Recently, Dronpa, a photoswitchable GFP-like protein isolated from Pectiniidae, was also demonstrated to support BiFC analysis (34) (Table 1). Dronpa exhibits green fluorescence, with an emission maximum of 518 nm when excited at 503 nm (35). It can be photoswitched to a non-fluorescent state by strong light irradiation at around 490 nm and then switched back to a fluorescent state by minimal irradiation at 405 nm. It was reported that a Dronpa-based BiFC system possesses the same reversible photoswitching characteristic and could be used in repeated photo-switching experiments (34). Since Dronpa was successfully used for visualization of nucleocytoplasmic shuttling proteins (35), and many transcriptional regulatory proteins function as dimers and shuttle between the cytoplasm and nucleus, Dronpa-based BiFC analysis should help uncover how transcriptional regulatory proteins shuttle between the cytoplasm and nucleus. Likewise, Dronpa-based BiFC could also facilitate the study of protein complex translocation between various cellular compartments.
Given the strong evidence that most, if not all, fluorescent proteins are BiFC-competent, it is plausible to predict that other photoactivatable and photoconvertible fluorescent proteins, such as PA-GFP, EosFP, and Kaede, could be good candidates for BiFC analysis (36-38). If true, such fluorescent protein-based BiFC systems could enable new applications, including multicolor photoregulatable BiFC as well as super resolution imaging of BiFC.Split sites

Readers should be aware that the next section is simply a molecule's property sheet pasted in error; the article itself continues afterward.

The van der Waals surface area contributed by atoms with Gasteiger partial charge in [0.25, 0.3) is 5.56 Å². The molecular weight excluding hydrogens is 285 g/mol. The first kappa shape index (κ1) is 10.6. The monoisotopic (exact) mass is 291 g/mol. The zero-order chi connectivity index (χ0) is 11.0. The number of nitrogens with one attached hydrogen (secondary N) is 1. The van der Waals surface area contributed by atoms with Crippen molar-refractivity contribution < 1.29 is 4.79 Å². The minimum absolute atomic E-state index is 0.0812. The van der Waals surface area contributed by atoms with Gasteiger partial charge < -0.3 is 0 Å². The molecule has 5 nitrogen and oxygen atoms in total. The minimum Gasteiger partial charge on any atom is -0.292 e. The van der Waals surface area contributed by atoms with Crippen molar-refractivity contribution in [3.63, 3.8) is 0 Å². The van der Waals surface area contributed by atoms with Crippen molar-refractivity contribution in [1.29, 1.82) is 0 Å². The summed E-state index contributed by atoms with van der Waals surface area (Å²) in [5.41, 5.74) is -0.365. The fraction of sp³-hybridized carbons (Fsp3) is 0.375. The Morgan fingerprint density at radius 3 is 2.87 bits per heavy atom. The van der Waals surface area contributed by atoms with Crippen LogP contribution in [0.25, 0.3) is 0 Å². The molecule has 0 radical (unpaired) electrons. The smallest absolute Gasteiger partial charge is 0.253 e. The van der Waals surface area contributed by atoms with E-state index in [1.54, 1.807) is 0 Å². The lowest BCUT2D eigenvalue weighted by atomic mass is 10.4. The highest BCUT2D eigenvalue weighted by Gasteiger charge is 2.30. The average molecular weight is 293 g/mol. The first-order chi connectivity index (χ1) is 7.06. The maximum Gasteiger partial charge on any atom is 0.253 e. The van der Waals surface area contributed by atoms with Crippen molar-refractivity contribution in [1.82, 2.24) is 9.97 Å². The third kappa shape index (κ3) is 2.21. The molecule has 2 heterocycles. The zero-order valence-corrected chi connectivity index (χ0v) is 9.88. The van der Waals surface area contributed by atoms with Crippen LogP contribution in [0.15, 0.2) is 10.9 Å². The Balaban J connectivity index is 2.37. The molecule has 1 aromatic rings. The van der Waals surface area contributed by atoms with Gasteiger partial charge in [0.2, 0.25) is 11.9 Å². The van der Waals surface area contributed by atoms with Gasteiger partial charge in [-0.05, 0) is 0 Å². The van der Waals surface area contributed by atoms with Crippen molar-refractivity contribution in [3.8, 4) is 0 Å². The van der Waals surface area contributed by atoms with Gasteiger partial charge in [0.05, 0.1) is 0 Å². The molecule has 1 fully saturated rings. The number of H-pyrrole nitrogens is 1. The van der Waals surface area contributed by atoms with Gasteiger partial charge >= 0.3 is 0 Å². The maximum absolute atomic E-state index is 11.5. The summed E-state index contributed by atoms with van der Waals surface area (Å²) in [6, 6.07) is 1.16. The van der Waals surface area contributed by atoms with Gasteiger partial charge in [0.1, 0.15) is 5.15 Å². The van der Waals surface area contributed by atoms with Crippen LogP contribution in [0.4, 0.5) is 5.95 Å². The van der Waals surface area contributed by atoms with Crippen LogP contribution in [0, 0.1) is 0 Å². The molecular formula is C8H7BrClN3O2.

Circular permutation of proteins is a technique to change the order of amino acids in a protein sequence (39). The original N terminus of a protein is ligated with its original C terminus, and new N and C termini are generated by splitting the circularized protein in other structural regions. One of the applications of circular permutation is to determine the position where an insertion can be introduced without affecting the overall structure and protein folding. Several studies provided evidence that circularly permutated GFP could be split at positions in the loop between the 6th and 7th β-strands, in the 7th β-strand, in the loop between the 7th and 8th β-strands, in the 8th β-strand, and in the loop between the 8th and 9th β-strands (40). These positions were later employed to split EYFP for the development of BiFC (8). The identified split sites have been successfully used for BiFC analysis with several fluorescent proteins. For example, there are YN173/YC173 from EYFP, CN173/CC173 from ECFP, and RN169/RC169 from mRFP (Q66T), which are all split at a position between the 8th and 9th β-strands. Another split site is the loop between 7th and 8th β-strands. Examples are YN155/YC155 from EYFP and CN155/CC155 from ECFP (Figure 1, A and B). This split site is likely available for the GFP variants from jellyfish Aequorea victoria, but not for RFP variants from Discosoma sp. (31) (Figure 1, A and B). Although the above two split sites are widely used as canonical split sites of BiFC assay, other split sites have been reported for BiFC assays. For example, superfolder GFP can be split at the loop between the 10th and 11th β-strands (23) (Figure 1B). Because of high background fluorescence resulting from fluorescence complementation using this split site, several point mutations were introduced into these fragments. More recently, an extensive screen was performed by splitting Venus at 13 different sites in the hopes of developing a Venus-based BiFC assay with low background fluorescence (41). Interestingly, this screen identified the same loop between the 10th and 11th β-strands as the best split site for BiFC analysis (41). Contrary to the sfGFP-based BiFC, the Venus-based BiFC assay had the lowest background fluorescence among all combinations tested (41). Given the overall structural homology between sfGFP and Venus, it remains to be determined whether the differential effect of the same split site on these two proteins might be related to the proteins of interest used or the design of their BiFC plasmids (23, 41). Nevertheless, the fact that the C-terminal fragment from the 11th β-strand, which consists of 15 or 29 amino acids (sfGFP: a.a. 215–229, Venus: a.a. 210–238) (23, 41) (Figure 1B), should have less effect on the structure and folding of target proteins, and should be useful for BiFC analysis of proteins that are more sensitive to structural alterations.